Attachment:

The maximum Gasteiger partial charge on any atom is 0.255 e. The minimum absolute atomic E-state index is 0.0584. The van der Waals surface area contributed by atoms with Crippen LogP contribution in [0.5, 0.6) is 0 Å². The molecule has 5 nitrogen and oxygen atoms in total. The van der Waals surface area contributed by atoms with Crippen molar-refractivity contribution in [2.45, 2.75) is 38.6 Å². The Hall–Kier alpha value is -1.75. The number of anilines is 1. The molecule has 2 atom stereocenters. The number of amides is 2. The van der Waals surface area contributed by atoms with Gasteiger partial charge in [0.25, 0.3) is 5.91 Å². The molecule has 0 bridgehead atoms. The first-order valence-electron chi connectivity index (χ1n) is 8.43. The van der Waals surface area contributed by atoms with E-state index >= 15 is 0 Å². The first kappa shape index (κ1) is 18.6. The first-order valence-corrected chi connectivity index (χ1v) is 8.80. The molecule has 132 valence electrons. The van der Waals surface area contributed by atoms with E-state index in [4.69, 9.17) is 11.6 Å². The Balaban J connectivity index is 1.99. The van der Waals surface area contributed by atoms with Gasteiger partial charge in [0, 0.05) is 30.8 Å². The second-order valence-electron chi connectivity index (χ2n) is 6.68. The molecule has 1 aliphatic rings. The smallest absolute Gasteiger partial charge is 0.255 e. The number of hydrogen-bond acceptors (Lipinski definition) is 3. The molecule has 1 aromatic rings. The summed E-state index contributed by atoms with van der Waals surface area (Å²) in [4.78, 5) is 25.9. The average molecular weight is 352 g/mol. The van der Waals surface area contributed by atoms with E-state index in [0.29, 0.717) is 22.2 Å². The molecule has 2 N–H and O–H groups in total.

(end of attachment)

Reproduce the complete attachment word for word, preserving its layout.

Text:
The maximum Gasteiger partial charge on any atom is 0.255 e. The minimum absolute atomic E-state index is 0.0584. The van der Waals surface area contributed by atoms with Crippen LogP contribution in [0.5, 0.6) is 0 Å². The molecule has 5 nitrogen and oxygen atoms in total. The van der Waals surface area contributed by atoms with Crippen molar-refractivity contribution in [2.45, 2.75) is 38.6 Å². The Hall–Kier alpha value is -1.75. The number of anilines is 1. The molecule has 2 atom stereocenters. The number of amides is 2. The van der Waals surface area contributed by atoms with Gasteiger partial charge in [0.25, 0.3) is 5.91 Å². The molecule has 0 bridgehead atoms. The first-order valence-electron chi connectivity index (χ1n) is 8.43. The van der Waals surface area contributed by atoms with E-state index >= 15 is 0 Å². The first kappa shape index (κ1) is 18.6. The first-order valence-corrected chi connectivity index (χ1v) is 8.80. The molecule has 132 valence electrons. The van der Waals surface area contributed by atoms with E-state index in [4.69, 9.17) is 11.6 Å². The Balaban J connectivity index is 1.99. The van der Waals surface area contributed by atoms with Gasteiger partial charge in [0, 0.05) is 30.8 Å². The second-order valence-electron chi connectivity index (χ2n) is 6.68. The molecule has 1 aliphatic rings. The smallest absolute Gasteiger partial charge is 0.255 e. The number of hydrogen-bond acceptors (Lipinski definition) is 3. The molecule has 1 aromatic rings. The summed E-state index contributed by atoms with van der Waals surface area (Å²) in [4.78, 5) is 25.9. The average molecular weight is 352 g/mol. The van der Waals surface area contributed by atoms with E-state index in [0.29, 0.717) is 22.2 Å². The molecule has 2 N–H and O–H groups in total.